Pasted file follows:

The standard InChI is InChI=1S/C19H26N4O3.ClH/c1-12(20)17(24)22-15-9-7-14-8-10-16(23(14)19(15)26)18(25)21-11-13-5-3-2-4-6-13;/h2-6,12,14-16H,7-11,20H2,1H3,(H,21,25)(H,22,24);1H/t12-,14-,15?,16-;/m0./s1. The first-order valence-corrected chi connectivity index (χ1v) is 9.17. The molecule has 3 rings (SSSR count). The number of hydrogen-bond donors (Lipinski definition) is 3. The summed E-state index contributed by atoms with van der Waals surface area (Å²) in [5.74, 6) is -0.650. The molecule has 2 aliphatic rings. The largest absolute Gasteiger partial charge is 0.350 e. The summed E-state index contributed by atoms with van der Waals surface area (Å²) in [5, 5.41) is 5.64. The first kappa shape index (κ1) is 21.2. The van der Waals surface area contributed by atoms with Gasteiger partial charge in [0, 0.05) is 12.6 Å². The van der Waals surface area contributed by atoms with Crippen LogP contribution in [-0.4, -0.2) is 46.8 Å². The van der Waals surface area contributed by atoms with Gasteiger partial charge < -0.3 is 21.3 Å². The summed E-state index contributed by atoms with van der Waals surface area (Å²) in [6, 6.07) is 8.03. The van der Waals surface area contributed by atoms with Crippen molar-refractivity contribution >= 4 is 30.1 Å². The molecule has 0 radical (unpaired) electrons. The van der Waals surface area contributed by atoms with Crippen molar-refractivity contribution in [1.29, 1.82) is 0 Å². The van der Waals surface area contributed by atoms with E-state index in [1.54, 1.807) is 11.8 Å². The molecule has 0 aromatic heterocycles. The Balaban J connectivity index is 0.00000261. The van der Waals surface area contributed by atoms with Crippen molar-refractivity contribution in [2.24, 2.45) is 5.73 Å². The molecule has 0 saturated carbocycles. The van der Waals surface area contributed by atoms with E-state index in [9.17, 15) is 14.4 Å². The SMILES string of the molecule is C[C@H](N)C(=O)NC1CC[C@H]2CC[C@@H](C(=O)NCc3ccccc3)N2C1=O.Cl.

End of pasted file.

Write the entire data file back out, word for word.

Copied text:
The standard InChI is InChI=1S/C19H26N4O3.ClH/c1-12(20)17(24)22-15-9-7-14-8-10-16(23(14)19(15)26)18(25)21-11-13-5-3-2-4-6-13;/h2-6,12,14-16H,7-11,20H2,1H3,(H,21,25)(H,22,24);1H/t12-,14-,15?,16-;/m0./s1. The first-order valence-corrected chi connectivity index (χ1v) is 9.17. The molecule has 3 rings (SSSR count). The number of hydrogen-bond donors (Lipinski definition) is 3. The summed E-state index contributed by atoms with van der Waals surface area (Å²) in [5.74, 6) is -0.650. The molecule has 2 aliphatic rings. The largest absolute Gasteiger partial charge is 0.350 e. The summed E-state index contributed by atoms with van der Waals surface area (Å²) in [5, 5.41) is 5.64. The first kappa shape index (κ1) is 21.2. The van der Waals surface area contributed by atoms with Gasteiger partial charge in [0, 0.05) is 12.6 Å². The van der Waals surface area contributed by atoms with Crippen LogP contribution in [-0.4, -0.2) is 46.8 Å². The van der Waals surface area contributed by atoms with Gasteiger partial charge < -0.3 is 21.3 Å². The summed E-state index contributed by atoms with van der Waals surface area (Å²) in [6, 6.07) is 8.03. The van der Waals surface area contributed by atoms with Crippen molar-refractivity contribution >= 4 is 30.1 Å². The molecule has 0 radical (unpaired) electrons. The van der Waals surface area contributed by atoms with Crippen molar-refractivity contribution in [1.29, 1.82) is 0 Å². The van der Waals surface area contributed by atoms with E-state index in [1.54, 1.807) is 11.8 Å². The molecule has 0 aromatic heterocycles. The Balaban J connectivity index is 0.00000261. The van der Waals surface area contributed by atoms with Crippen molar-refractivity contribution in [2.24, 2.45) is 5.73 Å². The molecule has 0 saturated carbocycles. The van der Waals surface area contributed by atoms with E-state index in [9.17, 15) is 14.4 Å². The SMILES string of the molecule is C[C@H](N)C(=O)NC1CC[C@H]2CC[C@@H](C(=O)NCc3ccccc3)N2C1=O.Cl.